According to Doran, the key turning point in Eisenhower’s thinking about Nasser’s intentions of the region was brought about by insights provided by Nasser himself. Dispatched to explore a peace deal with Israel in the early months of 1956, Presidential Envoy Robert Anderson learned from Nasser that he was far less concerned with Israel than he was with inter-Arab politics regarding the Baghdad Pact, a US initiative to unite moderate Middle East regimes in alliance with the West, which he saw as a threat to his aspirations for regional dominance. Any agreement with Israel, he believed, would further weaken his position.
The administration’s about face came in 1958, when Eisenhower dispatched 14,000 troops to Lebanon to shore up its fragile regime, then under threat from the United Arab Republic (UAR) – the newly created union of Egypt and Syria. By then, Nasser had inspired a violent overthrow of the monarchy in Iraq, America’s major regional ally, and King Hussein of Jordan was appealing to his British patrons when he saw his own regime imperilled. There was more than a bit of irony in the coordination between the American and British militaries in their respective defence of these two regional allies. CIA Director Allen Dulles warned Eisenhower that his action would be perceived as ‘simply doing what we stopped the British and the French from doing at the time of the Suez crisis’.
Doran quotes from Eisenhower’s diary, in which he wrote that doing nothing in the face of the threats to Lebanon and to Jordan was the worst of all alternatives, even if it meant incurring the wrath of the Arab world or even risking war with the Soviets. He had come full circle from his position during the Suez Crisis. Doran writes: ‘Somehow, risking war with the Soviet Union was no longer unthinkable. Somehow, thoughts that had been preposterous in 1956 had now become prudent.’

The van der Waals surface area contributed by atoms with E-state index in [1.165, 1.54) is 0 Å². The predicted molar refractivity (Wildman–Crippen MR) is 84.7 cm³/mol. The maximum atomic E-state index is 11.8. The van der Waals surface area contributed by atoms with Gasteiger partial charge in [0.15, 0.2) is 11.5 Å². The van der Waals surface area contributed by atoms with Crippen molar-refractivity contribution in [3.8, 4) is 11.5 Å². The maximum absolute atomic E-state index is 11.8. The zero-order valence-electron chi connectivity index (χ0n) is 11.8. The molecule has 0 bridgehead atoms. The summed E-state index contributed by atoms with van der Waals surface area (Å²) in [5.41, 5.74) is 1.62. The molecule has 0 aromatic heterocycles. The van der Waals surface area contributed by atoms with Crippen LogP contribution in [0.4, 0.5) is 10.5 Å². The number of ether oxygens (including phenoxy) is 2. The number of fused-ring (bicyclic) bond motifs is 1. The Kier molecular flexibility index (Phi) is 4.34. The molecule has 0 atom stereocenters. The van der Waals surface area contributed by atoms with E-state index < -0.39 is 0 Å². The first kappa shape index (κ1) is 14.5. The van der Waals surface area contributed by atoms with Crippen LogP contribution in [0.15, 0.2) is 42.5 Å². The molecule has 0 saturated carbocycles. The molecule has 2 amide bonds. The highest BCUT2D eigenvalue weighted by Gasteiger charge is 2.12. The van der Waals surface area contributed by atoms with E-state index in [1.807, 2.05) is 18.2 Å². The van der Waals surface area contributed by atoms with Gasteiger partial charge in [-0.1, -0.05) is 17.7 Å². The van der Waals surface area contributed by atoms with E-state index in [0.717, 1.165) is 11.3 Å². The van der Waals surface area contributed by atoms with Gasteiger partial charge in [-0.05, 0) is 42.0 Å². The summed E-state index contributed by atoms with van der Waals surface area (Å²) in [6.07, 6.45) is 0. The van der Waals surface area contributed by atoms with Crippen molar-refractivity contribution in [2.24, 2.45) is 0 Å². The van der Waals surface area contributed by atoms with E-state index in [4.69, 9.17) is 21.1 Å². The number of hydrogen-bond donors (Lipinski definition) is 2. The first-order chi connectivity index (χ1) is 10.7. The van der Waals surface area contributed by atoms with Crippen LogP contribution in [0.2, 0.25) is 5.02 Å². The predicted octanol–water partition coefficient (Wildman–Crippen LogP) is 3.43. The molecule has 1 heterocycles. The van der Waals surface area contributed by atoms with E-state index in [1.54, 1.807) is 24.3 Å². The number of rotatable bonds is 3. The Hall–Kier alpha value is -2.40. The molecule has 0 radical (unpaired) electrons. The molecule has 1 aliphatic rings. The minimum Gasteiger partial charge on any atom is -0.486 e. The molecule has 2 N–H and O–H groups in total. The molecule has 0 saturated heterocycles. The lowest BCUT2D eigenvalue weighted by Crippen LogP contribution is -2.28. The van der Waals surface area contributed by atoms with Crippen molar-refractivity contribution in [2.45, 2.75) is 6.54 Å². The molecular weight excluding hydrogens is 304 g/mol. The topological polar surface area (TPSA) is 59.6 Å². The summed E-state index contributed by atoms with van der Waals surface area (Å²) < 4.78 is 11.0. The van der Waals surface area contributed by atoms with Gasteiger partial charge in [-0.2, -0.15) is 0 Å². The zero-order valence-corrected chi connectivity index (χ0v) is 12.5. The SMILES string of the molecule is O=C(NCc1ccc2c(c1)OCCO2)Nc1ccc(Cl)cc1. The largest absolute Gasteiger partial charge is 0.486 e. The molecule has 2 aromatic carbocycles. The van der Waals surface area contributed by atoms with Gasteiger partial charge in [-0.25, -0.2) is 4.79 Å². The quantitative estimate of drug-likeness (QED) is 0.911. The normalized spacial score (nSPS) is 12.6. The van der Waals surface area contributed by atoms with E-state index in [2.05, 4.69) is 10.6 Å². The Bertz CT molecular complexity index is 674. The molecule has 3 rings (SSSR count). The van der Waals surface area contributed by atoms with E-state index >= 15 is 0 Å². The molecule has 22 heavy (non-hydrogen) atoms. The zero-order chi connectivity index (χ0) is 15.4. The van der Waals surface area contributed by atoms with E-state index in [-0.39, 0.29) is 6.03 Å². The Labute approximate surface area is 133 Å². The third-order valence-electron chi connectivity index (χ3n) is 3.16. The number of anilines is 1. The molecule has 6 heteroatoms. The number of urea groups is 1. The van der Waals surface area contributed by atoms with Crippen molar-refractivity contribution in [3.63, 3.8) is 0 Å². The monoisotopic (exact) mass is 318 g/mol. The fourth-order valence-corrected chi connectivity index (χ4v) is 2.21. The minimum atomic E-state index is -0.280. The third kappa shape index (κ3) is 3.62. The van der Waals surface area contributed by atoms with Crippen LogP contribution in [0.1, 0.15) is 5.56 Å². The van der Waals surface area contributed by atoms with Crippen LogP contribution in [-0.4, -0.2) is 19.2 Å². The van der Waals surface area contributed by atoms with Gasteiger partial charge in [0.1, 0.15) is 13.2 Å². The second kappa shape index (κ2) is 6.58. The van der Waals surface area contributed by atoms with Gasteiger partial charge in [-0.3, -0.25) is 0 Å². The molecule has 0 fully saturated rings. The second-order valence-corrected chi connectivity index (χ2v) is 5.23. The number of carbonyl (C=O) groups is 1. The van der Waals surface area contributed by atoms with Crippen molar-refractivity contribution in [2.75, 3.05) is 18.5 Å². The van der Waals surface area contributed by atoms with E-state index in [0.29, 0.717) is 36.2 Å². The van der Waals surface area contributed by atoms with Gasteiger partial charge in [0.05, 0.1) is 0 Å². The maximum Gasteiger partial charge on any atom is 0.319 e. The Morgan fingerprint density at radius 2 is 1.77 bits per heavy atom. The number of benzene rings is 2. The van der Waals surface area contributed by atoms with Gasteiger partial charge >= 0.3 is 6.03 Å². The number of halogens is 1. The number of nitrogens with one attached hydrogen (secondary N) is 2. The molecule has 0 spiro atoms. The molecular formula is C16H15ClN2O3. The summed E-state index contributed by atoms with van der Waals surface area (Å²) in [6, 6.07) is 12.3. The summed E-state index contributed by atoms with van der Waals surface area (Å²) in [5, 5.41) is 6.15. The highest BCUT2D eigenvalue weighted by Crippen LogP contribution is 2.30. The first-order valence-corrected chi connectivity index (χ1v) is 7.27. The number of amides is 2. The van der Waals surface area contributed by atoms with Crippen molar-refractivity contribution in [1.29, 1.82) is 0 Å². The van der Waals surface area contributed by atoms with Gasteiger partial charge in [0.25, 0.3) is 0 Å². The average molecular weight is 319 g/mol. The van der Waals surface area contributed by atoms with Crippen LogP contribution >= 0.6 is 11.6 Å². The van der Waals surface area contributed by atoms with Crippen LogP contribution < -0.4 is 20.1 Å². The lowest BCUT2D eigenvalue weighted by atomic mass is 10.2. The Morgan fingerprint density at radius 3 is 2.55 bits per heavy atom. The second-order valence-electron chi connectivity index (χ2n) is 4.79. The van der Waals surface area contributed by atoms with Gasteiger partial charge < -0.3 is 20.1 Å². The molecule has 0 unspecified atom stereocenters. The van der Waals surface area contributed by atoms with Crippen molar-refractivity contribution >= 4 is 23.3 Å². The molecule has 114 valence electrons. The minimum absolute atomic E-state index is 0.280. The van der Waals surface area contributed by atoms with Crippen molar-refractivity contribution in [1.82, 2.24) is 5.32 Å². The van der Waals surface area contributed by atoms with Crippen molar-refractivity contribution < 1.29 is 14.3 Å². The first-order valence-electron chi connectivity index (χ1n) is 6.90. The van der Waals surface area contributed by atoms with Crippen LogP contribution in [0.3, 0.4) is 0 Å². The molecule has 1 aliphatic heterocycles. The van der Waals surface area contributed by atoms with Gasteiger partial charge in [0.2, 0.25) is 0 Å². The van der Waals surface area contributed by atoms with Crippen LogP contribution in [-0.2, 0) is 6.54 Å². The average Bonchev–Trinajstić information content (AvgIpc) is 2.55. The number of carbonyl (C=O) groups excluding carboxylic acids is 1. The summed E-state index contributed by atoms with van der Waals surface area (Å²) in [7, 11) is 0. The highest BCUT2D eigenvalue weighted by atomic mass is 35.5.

The change in thinking also affected the views of both the president and his secretary of state on Israel, which they began to consider as a strategic asset in the effort to contain Nasser and his Syrian partners. The transformation was particularly noteworthy in the case of Dulles, who had placed the blame for Nasser’s growing relationship with the Soviet Union squarely on the Truman policy toward Israel, whose purpose he believed was ‘to meet the wishes of the Zionists in this country’. By 1958 he was singing a different tune, telling Turkey’s foreign minister it might be a good thing if the UAR feared Israel, and approved the sale of helicopters and antitank rifles to the Jewish state.
Doran cites several instances in later years in which Eisenhower expressed regret for his Suez policy.
The advent of a new administration in Washington is a good time to review the assumptions that drive US foreign policy. For the past eight years, it has been believed at the highest levels that credibility in the Muslim world can be gained by distancing ourselves from our allies and cultivating our enemies. But as Eisenhower learned, neither is likely to advance US national security. Future US defence secretaries can do themselves a favour by buying Ike’s Gamble and giving it their superiors in the White House. The book is an excellent case study of how decision makers can learn from the results of mistaken assumptions and not be deterred from making the necessary corrections.